Hereditary Kidney Disorders: Polycystic Kidney Disease
posted by Nephrology | February 15, 2017
There are diseases all over the body that can be partially or completely prevented by making certain lifestyle choices, but there are also conditions that are present from birth and cannot be prevented. These are called hereditary conditions, or inherited conditions.
The kidneys can be affected by both lifestyle choices and genetics. Many forms of kidney disease and kidney failure are conditions that develop during the adult years, and can be prevented with some of the right habits. Many others are inherited, such as polycystic kidney disease (PKD).
Polycystic kidney disease is a condition where clusters of cysts – little round sacs full of fluid – grow in the kidneys and surrounding areas. These cysts accumulate fluid and grow larger, and they can cause problems when they get too big. Here’s a look at the basics of polycystic kidney disease.
The cysts in polycystic kidney disease can cause several noticeable symptoms:
The cysts are invasive in the kidneys, but they can also spread to other areas nearby. Some of the major complications they can cause, both in the kidneys and elsewhere include:
Genetic abnormalities are the primary cause of polycystic kidney disease, and there are two major genetic defects that can cause it:
Autosomal dominant polycystic kidney disease (ADPKD): This is a disease passed on by a dominant gene, meaning only one parent needs to have the disease for it to be inherited. Each child has a 50 percent chance of getting it if one parent has it. In most ADPKD cases, symptoms aren’t visible until between ages 30 and 40, though it can be present in children. ADPKD makes up about 90 percent of all polycystic kidney disease cases.
Autosomal recessive polycystic kidney disease (ARPKD): This accounts for the other 10 percent of cases. ARPKD is passed on by a recessive gene, meaning both parents must have it, and the chances of the child getting it are 25 percent in these cases. Symptoms are often present directly after birth, though sometimes they don’t appear until later in childhood or teen years.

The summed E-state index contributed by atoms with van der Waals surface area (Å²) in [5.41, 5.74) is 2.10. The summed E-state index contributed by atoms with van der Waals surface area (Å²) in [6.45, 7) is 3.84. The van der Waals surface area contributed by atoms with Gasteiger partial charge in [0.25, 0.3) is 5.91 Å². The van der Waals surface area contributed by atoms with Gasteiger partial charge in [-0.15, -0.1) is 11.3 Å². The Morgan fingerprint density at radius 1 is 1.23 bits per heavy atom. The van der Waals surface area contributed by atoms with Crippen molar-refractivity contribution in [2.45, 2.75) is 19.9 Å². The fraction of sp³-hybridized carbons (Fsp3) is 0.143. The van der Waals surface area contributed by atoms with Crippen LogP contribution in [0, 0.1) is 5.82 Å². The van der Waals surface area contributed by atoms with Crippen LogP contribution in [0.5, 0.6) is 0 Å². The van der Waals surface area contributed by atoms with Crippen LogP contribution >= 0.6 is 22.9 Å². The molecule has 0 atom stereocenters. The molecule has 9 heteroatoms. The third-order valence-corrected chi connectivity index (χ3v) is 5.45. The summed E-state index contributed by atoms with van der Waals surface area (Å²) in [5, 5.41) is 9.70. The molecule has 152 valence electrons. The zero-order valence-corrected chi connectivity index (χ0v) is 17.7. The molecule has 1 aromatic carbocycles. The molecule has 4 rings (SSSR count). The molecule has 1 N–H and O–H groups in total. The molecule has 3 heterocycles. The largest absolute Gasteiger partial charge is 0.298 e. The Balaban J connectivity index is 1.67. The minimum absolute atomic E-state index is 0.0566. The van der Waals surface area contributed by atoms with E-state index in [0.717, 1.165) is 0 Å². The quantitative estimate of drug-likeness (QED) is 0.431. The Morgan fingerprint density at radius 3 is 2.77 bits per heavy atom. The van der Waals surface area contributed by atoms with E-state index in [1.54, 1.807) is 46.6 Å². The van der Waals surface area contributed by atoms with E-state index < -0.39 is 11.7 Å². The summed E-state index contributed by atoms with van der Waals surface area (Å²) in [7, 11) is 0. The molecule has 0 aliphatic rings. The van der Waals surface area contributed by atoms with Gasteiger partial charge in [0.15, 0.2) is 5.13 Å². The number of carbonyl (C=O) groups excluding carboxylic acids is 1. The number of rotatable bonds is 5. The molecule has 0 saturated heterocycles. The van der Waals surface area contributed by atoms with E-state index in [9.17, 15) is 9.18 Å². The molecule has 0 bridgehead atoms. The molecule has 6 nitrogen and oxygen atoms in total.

Diagnosing polycystic kidney disease is done using a few different tests:
There is no cure for polycystic kidney disease, and most of the treatment focuses on limiting symptoms and potential complications including:
Because it is inherited, there’s no way to actively prevent polycystic kidney disease. However, people with the disease who are thinking of having children should consider their risk of passing it on, and can take several precautions that might make it less likely they pass it on.
If you’re concerned you’re showing the signs of polycystic kidney disease or may have passed it on to your children, speak to your doctor.
“Polycystic Kidney Disease.” National Kidney Foundation. https://www.kidney.org/atoz/content/polycystic
“Polycystic kidney disease.” The Mayo Clinic. http://www.mayoclinic.org/diseases-conditions/polycystic-kidney-disease/basics/definition/con-20028831
This information is not intended to replace the advice of a medical professional. You should always consult your doctor before making decisions about your health.
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